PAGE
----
"Look forward to" is what is called a "phrasal prepositional" verb in which "to" is part of the verb, not of any construction you may use after it.
"To" is not part of an infinitive in this construction. It is a preposition and, as such, it must be followed by either an -ing form or a noun:

"Im looking forward to hearing from you"
"I'm looking forward to your graduation."

"I'm looking forwards to hear from you" is grammatically incorrect.
-------------------------

You said:
"I used to be taught like if there are 2 verbs that go together then the second one has to add 'ing'."
There are three possibilities when you have a verb following another verb:
1. the second verb can only be an infinitive
2. the second verb can only be an -ing form
3. the second verb can have either form and both are correct

Examples:
1. Verbs such as agree, wish, refuse, ask, choose, hope, claim, demand, want, dare, learn,
offer and deserve, among others, are followed by an infinitive.
2. Verbs such as give up, finish, suggest, practise, among others, are followed by an -ing participle.
3. Verbs such as hate, like, love, neglect, prefer, regret, start, begin, among others can be followed by either an infinitive or an -ing participle.

There are cases in which "and" and/or "to" are omitted between two verbs, such as in "go get your coat" (instead of "go and get your coat") or in "go do your homework" (instead of "go and/to do your homework"). I don't know the reason for this, and I believe it is colloquial, if not plain slang. I only know I've both heard it and read it, so it means that some poeple use these forms. How correct they are, I'm not sure.

Miriam
Miriam wrote the following two quotes:
There are cases in which "and" and/or "to" are omitted between two verbs, such as in "go get your coat" (instead of "go and get your coat") or in "go do your homework" (instead of "go and/to do your homework"). I don't know the reason for this, and I believe it is colloquial, if not plain slang. I only know I've both heard it and read it, so it means that some poeple use these forms.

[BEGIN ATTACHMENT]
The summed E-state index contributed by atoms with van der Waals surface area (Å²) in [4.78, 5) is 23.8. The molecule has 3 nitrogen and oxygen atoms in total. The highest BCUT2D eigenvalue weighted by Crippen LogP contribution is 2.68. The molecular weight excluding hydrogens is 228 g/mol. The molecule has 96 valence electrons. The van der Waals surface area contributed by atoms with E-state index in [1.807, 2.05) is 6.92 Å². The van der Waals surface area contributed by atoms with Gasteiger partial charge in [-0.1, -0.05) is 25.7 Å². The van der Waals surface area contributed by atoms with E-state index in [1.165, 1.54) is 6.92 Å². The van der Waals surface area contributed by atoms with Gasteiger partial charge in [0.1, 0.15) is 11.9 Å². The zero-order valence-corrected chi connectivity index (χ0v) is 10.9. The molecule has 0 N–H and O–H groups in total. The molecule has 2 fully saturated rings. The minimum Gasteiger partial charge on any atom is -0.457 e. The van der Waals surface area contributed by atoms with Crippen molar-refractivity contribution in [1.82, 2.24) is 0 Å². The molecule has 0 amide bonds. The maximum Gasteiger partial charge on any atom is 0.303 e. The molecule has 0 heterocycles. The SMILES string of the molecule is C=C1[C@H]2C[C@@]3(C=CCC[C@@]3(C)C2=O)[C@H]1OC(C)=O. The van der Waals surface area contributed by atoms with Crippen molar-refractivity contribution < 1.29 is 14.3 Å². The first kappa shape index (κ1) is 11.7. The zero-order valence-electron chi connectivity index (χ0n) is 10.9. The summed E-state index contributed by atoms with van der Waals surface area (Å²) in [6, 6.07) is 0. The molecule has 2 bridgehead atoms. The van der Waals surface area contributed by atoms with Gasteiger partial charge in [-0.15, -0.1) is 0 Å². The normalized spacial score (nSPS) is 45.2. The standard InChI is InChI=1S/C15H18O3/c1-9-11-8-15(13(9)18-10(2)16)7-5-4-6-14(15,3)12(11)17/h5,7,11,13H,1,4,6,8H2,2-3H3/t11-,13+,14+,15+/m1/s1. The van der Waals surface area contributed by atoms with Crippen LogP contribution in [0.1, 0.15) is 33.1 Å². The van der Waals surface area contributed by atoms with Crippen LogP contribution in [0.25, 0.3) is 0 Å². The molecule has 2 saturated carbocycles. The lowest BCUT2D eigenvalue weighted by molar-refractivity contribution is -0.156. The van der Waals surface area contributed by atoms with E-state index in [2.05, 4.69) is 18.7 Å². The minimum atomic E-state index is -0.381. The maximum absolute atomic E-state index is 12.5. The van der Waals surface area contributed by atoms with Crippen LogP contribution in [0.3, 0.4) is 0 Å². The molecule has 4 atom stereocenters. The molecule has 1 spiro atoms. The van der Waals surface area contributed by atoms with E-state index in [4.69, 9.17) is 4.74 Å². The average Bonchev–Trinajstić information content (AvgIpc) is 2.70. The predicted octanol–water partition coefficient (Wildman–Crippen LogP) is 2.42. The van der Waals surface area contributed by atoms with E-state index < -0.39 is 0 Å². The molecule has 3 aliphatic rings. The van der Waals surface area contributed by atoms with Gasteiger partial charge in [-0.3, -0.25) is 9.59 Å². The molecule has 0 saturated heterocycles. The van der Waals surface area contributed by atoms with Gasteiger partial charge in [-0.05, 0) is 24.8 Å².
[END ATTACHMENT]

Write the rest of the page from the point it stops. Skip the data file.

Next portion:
Migo wrote:
"Google isn't an appropriate means of determining whether something is correct or not."

I couldn't agree more.


Let's see if we can use google to solve this question of whether "go get your coat" is is colloquial, if not plain slang.

Searching for the phrase, "go get your coat", we find an interesting sites.

Using that phrase, we find sites dedicated to [url="http://www.tolkienonline.com/docs/16449.html "]Tolkien[/url] to [url="http://www.cps.ca/english/publications/cpsnews/2003/SeptOct/AddVoice.htm"]Canadian Paediatrician Society[/url] to [url="http://www.gnb.ca/0217/InfantHearing-e.asp "]Government of New Brunswick Hospital Services[/url] to [url="http://muextension.missouri.edu/explore/hesguide/humanrel/gh6123.htm "]University of Missouri - Human Environmental Sciences[/url] and on and on.

Now maybe they all use colloquial speech, or even plain slang?

Google can be an excellent tool to problem solve on our own. Is a phrase commonly used by "reputable" (such as government bodies etc.,) agencies? If yes, then there is an excellent chance that it is okay. Not a full proof method, to be sure, but it certainly beats guessing, doesn't it?

How about if we tried, "git yer coat". Not a lot of hits. But then again, just maybe the Internet just hasn't cottoned on to this potential new phrase yet?

So I would not be so quick and dismissive of Google as an important tool for learning English. With only a few mouse clicks, one can see if a phrase is commonly used by reputable sources. You can also browse the context in which the phrase or sentence is used to further increase your learning.

If it is a commonly used phrase, we should have some comfort that the phrase is at least colloquial?

But as I discussed with my good friend Migo, Google is not the end-all and be-all as he stated eloquently.

Migo wrote...